The New Zealand government must put more focus on the introduction of the digital technology curriculum for schools, according to NZTech chief executive Graeme Muller. Muller says a report released last August by the Education Review Office (ERO) showed that at the end of 2018, only seven percent of schools felt they would be ready to introduce the digital tech curricula in January 2020.
“I understand that this research has helped the Ministry of Education improve the targeting of the $38 million being invested in supporting teachers and principals to get ready to deliver the new digital tech curricula,” Muller says.
An August release by the ministry showed that their Digital Readiness Programme and comprehensive support options had so far supported more than 12,500 teachers to prepare.
“Given the scale of this change, many teachers and schools will obviously need ongoing assistance to develop the skills and confidence to teach digital technologies well into 2019,” Muller says. “If not done well, in the coming years issues will compound as demand for digital skills continues to increase and we are unable to create a local workforce. Not just the tech sector, but all sectors of the economy will suffer, if schools don’t successfully introduce digital skills.” Muller says this is because New Zealand’s entire economy is becoming increasingly digital.
“We are seeing most jobs start to require some level of digital understanding and capability. It will also potentially exacerbate the growing digital divide, leaving parts of society disadvantaged and New Zealand’s modern workforce lacking diversity for years to come. This will harm our country’s future global competitiveness,” Muller says.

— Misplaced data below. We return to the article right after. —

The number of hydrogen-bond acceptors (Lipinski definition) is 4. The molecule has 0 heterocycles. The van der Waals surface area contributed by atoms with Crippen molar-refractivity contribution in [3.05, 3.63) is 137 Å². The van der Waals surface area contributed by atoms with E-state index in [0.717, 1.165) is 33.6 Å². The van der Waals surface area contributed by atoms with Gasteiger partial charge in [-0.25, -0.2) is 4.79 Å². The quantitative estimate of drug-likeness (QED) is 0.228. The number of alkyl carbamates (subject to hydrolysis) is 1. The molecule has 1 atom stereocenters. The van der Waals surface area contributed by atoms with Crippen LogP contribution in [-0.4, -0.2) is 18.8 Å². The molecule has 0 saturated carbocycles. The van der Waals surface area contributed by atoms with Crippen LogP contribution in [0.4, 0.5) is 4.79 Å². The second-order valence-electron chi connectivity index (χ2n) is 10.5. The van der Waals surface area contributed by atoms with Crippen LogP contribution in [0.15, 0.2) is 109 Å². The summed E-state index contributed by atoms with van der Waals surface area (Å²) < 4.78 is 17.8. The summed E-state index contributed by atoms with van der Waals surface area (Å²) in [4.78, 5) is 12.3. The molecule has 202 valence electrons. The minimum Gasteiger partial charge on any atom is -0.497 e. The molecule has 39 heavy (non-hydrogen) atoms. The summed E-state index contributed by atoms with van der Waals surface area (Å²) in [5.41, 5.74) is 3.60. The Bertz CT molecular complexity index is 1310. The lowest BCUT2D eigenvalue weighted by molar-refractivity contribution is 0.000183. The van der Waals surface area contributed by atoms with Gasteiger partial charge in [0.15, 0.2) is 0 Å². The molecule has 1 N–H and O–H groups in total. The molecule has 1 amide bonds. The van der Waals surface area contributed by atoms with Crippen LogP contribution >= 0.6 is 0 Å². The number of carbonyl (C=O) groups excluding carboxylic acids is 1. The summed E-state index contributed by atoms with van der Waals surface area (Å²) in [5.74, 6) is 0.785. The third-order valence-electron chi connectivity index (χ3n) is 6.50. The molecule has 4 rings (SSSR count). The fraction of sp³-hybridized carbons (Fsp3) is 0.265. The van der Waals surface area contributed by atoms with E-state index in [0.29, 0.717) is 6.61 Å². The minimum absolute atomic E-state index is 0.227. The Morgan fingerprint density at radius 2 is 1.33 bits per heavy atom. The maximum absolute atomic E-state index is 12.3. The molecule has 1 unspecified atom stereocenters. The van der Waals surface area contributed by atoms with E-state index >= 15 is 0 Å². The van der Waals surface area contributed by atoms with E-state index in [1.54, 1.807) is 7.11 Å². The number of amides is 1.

NZTech is currently in the middle of a multi-city tour to develop a New Zealand digital technology sector industry transformation plan and gather feedback from throughout the country. NZTech runs the annual Techweek event all around the country each May. “A critical element highlighted at every meeting so far has been the importance of education and its role in developing a digital workforce. At Techweek 2019, hundreds of schools throughout New Zealand ran events to help expose their students and whanau to technology. We expect to see this expand further in 2020,” Muller explains.
He says the New Zealand education system is not evolving fast enough to generate local talent to support the growing digital economy. “It is vital for all children to develop skills to prepare them for the jobs of the future. The tech sector creates many good jobs and stimulates the economy, but the sector is constantly challenged by skills shortages. We believe more priority and funding needs to be placed on helping schools and teachers right now so that Kiwi kids get the digital tech education they need and deserve,” he explains.